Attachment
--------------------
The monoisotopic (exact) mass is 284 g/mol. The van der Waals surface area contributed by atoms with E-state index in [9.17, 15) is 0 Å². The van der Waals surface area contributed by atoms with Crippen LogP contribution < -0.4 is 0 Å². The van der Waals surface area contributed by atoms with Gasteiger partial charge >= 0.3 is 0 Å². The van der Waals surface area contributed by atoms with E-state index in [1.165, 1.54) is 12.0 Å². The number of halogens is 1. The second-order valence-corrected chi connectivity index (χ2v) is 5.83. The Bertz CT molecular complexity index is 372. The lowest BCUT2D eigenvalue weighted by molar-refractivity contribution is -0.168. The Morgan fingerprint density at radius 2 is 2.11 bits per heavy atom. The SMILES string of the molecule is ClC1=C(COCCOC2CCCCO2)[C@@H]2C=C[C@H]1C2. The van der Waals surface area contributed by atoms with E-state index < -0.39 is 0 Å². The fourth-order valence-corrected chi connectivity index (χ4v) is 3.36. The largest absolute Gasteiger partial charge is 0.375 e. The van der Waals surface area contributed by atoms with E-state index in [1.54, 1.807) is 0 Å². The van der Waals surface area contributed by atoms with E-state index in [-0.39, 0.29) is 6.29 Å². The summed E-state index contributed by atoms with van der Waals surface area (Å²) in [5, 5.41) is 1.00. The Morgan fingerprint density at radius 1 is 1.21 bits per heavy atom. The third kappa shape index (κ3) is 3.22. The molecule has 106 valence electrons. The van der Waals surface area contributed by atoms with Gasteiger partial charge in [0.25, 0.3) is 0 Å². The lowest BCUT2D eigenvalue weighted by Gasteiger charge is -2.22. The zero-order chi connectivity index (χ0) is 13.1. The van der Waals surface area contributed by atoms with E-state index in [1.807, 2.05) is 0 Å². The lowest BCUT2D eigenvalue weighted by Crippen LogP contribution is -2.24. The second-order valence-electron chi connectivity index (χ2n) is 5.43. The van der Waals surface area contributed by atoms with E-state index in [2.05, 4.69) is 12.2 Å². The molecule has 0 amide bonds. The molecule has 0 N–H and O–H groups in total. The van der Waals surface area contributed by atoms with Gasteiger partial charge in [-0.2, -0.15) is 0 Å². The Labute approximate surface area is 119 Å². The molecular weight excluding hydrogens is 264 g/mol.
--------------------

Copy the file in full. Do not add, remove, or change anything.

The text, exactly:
The monoisotopic (exact) mass is 284 g/mol. The van der Waals surface area contributed by atoms with E-state index in [9.17, 15) is 0 Å². The van der Waals surface area contributed by atoms with Crippen LogP contribution < -0.4 is 0 Å². The van der Waals surface area contributed by atoms with Gasteiger partial charge >= 0.3 is 0 Å². The van der Waals surface area contributed by atoms with E-state index in [1.165, 1.54) is 12.0 Å². The number of halogens is 1. The second-order valence-corrected chi connectivity index (χ2v) is 5.83. The Bertz CT molecular complexity index is 372. The lowest BCUT2D eigenvalue weighted by molar-refractivity contribution is -0.168. The Morgan fingerprint density at radius 2 is 2.11 bits per heavy atom. The SMILES string of the molecule is ClC1=C(COCCOC2CCCCO2)[C@@H]2C=C[C@H]1C2. The van der Waals surface area contributed by atoms with E-state index < -0.39 is 0 Å². The fourth-order valence-corrected chi connectivity index (χ4v) is 3.36. The largest absolute Gasteiger partial charge is 0.375 e. The van der Waals surface area contributed by atoms with E-state index in [1.54, 1.807) is 0 Å². The van der Waals surface area contributed by atoms with E-state index in [-0.39, 0.29) is 6.29 Å². The summed E-state index contributed by atoms with van der Waals surface area (Å²) in [5, 5.41) is 1.00. The Morgan fingerprint density at radius 1 is 1.21 bits per heavy atom. The third kappa shape index (κ3) is 3.22. The molecule has 106 valence electrons. The van der Waals surface area contributed by atoms with Gasteiger partial charge in [0.25, 0.3) is 0 Å². The lowest BCUT2D eigenvalue weighted by Gasteiger charge is -2.22. The zero-order chi connectivity index (χ0) is 13.1. The van der Waals surface area contributed by atoms with E-state index in [1.807, 2.05) is 0 Å². The lowest BCUT2D eigenvalue weighted by Crippen LogP contribution is -2.24. The second-order valence-electron chi connectivity index (χ2n) is 5.43. The van der Waals surface area contributed by atoms with E-state index in [2.05, 4.69) is 12.2 Å². The molecule has 0 amide bonds. The molecule has 0 N–H and O–H groups in total. The van der Waals surface area contributed by atoms with Gasteiger partial charge in [-0.2, -0.15) is 0 Å². The Labute approximate surface area is 119 Å². The molecular weight excluding hydrogens is 264 g/mol.